Iowa poll makes waves among 2020 Democrats

The latest poll of Iowa voters sparked reactions from several 2020 Democratic presidential candidates, who said the large primary field means even candidates with relatively low numbers are viable contenders. 

The benchmark Des Moines Register and CNN poll, released Saturday night, showed former Vice President Joe BidenJoe BidenPoll: Support for Sanders among college students reaches highest level since April Obama has taken active interest in Biden's campaign: report The Hill's Morning Report — Trump and the new Israel-'squad' controversy MORE's lead narrowing, though he retained a significant advantage with 24 percent support. Second place was a three-way statistical tie, with Sen. Bernie SandersBernie SandersPoll: Support for Sanders among college students reaches highest level since April The Hill's Morning Report — Trump and the new Israel-'squad' controversy Native American advocates question 2020 Democrats' commitment MORE (I-Vt.) at 16 percent, Sen. Elizabeth WarrenElizabeth Ann WarrenWarren unveils Native American policy plan Poll: Support for Sanders among college students reaches highest level since April Obama has taken active interest in Biden's campaign: report MORE (D-Mass.) at 15 percent and South Bend, Ind., Mayor Pete ButtigiegPeter (Pete) Paul ButtigiegPoll: Support for Sanders among college students reaches highest level since April Native American advocates question 2020 Democrats' commitment Hillicon Valley: Deepfakes pose 2020 test for media | States beg Congress for more election security funds | Experts worry campaigns falling short on cybersecurity | Trump officials urge reauthorization of NSA surveillance program MORE at 14 percent.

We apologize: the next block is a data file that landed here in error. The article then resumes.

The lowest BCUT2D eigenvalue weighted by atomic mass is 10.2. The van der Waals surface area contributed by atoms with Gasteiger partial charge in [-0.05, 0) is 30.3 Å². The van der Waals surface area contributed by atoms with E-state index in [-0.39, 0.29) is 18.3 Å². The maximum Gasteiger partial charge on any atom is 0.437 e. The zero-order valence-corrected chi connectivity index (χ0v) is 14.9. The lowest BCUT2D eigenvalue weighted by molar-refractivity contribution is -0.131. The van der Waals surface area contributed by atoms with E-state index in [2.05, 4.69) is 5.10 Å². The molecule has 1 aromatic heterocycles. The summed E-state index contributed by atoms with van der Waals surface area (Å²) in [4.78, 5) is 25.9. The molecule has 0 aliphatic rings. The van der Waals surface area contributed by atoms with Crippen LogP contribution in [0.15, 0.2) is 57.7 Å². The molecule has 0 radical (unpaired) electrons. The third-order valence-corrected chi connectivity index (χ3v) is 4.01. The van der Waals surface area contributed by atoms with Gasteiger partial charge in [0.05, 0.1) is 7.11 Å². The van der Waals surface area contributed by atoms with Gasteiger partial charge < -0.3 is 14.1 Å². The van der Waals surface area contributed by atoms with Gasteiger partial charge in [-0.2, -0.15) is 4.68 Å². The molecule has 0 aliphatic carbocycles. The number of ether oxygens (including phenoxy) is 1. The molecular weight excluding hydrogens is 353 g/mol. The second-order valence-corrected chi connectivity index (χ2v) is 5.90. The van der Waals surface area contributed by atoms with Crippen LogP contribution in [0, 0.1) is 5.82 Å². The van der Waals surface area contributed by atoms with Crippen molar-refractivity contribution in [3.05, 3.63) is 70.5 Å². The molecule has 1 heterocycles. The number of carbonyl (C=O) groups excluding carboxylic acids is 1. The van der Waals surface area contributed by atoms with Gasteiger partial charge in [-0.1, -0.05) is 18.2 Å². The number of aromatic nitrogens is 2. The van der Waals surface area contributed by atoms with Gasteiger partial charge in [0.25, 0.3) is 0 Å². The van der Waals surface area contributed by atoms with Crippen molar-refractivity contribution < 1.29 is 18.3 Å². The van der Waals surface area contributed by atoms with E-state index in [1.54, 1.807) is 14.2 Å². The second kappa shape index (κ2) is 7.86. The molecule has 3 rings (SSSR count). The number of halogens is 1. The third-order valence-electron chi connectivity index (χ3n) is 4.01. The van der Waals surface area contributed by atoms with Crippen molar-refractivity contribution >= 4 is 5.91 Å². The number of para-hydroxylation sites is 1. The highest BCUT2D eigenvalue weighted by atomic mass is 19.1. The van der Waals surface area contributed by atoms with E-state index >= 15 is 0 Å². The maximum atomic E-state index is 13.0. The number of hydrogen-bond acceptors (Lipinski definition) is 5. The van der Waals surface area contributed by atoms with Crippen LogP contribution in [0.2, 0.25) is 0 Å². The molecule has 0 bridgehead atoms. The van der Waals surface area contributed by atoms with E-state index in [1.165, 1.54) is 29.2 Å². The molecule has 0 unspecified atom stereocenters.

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Appearing Sunday morning on CNN’s “State of the Union,” Sanders said it's unlikely any candidate will achieve 50 percent support in Iowa. He noted that neither he nor former Secretary of State Hillary ClintonHillary Diane Rodham ClintonThe Hill's Morning Report — Trump and the new Israel-'squad' controversy Colorado candidates vying to take on Gardner warn Hickenlooper they won't back down Trump seeks to project confidence on economy at New Hampshire rally MORE was able to break 50 percent in the 2016 Iowa caucuses — Clinton ultimately won by a fraction of a point — and added that the large field makes it an even more daunting task this year.

"We're not going to get 50 percent of the vote in Iowa. I don't think anybody will," Sanders said. Polls have shown the Vermont senator has consistently been in second place behind Biden, but the Iowa Poll is the first to show other candidates coming close.

Former Rep. Beto O’Rourke (D-Texas), meanwhile, waved off his weaker showing in the poll, which put him at 2 percent, down from 11 percent in December, despite a blitz of appearances across the first-in-the-nation caucus state.